US to slap trade restrictions on China’s YMTC

The US is set to place Chinese NAND maker YMTC on its trade blacklist in days, according to the Financial Times.

The Department of Commerce’s Bureau of Industry and Security (BIS) placed YMTC on its Unverified List (UVL) in mid-October. This is because YMTC was believed to be “at significant risk of being or becoming involved in activities contrary to the national security or foreign policy interests of the United States.”

Unless they pass US checks for activities such as not supplying China’s military organizations, UVL classified companies are moved to the full Entity List 60 days after UVL status begins. And that 60 day period is almost up for YMTC.

The FT reports that YMTC supplied NAND chips to Huawei, which would violate US export controls. YMTC had also apparently been stockpiling necessary equipment in preparation for Entity List status.

Entity List status means US business cannot sell products or services to such companies unless an export license is granted. That will restrict YMTC’s ability to produce its current 232-layer Xtacking. 3.0 NAND and develop a follow-on process.


Reuters reports that China has complained to the World Trade Organisation that US chip technology export controls are illegal. This has little to no chance of successfully getting the US to reverse its anti-China technology policy.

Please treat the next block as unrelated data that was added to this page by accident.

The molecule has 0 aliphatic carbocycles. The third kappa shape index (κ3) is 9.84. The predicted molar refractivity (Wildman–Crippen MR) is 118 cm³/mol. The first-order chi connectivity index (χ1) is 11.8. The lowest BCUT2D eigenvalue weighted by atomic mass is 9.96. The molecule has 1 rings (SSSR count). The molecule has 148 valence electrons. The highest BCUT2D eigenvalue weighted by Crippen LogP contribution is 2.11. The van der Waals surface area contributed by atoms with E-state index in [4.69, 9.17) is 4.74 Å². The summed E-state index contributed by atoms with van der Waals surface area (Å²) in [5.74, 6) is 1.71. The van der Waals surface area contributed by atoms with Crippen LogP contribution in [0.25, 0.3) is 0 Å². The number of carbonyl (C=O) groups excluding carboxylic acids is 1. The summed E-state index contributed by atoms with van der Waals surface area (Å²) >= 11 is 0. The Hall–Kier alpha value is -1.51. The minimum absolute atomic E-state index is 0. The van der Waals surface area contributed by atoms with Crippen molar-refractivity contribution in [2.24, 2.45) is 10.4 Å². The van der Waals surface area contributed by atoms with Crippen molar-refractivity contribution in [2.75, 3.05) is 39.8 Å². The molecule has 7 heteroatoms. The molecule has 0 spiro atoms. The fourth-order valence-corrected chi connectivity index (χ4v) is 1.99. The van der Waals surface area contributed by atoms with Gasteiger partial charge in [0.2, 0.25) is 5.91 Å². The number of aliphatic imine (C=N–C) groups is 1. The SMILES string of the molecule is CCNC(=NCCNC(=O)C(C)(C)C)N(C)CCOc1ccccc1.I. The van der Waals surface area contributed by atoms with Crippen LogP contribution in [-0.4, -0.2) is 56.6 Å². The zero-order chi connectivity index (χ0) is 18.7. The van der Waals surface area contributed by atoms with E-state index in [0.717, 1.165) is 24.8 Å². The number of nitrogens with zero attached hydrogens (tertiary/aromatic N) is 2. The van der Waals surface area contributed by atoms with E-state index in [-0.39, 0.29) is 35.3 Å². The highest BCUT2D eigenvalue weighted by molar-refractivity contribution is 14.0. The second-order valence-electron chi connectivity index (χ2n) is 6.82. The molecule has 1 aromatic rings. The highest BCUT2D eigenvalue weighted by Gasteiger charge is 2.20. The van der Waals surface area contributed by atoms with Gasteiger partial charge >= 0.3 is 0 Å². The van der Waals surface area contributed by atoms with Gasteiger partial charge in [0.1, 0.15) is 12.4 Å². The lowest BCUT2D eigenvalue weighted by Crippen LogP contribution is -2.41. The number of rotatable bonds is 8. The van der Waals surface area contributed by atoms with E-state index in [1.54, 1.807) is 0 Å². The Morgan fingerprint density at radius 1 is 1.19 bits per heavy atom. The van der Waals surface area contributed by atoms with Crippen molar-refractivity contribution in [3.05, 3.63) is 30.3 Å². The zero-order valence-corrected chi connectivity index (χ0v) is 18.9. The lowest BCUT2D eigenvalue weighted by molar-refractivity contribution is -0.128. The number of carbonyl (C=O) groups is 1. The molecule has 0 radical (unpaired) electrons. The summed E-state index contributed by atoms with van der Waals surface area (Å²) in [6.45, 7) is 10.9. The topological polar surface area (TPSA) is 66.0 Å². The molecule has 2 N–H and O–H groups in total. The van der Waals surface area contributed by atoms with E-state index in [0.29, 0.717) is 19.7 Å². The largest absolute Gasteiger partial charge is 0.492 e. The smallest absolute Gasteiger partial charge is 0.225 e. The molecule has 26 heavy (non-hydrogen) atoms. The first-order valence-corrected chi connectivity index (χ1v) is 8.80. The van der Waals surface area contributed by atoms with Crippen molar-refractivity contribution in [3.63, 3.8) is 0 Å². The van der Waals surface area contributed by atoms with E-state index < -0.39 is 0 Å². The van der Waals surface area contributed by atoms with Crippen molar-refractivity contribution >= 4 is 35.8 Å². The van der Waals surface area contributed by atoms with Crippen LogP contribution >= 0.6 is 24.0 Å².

The US is negotiating with Japan and the Netherlands to set up a three-way deal to stop advanced chip making equipment, built by companies headquartered in those countries, from being sold to businesses in China.

SemiAnalysis consultant Dylan Patel wrote: “The US is forcefully decoupling the entire advanced technology supply chain before China insources it. Advanced logic, such as AI and HPC chips, are restricted. Equipment for 16nm or more minor logic chips, non-planar logic chips including FinFET and Gate All Around, NAND with 128-layers or more, and DRAM with 18nm half-pitch or less are restricted.”

In Patel’s view, the US has declared an economic war against China concerning advanced semiconductor manufacturing equipment. As US, Korean and Japanese chipmakers advance their DRAM and NAND technologies with denser and faster chips, the intention would seem to be that Chinese manufacturers will not be able to keep pace. This will deny that level of equipment to China’s organizations and is supposed to protect US national security interests – unless China somehow manages to develop the tools and technology needed itself.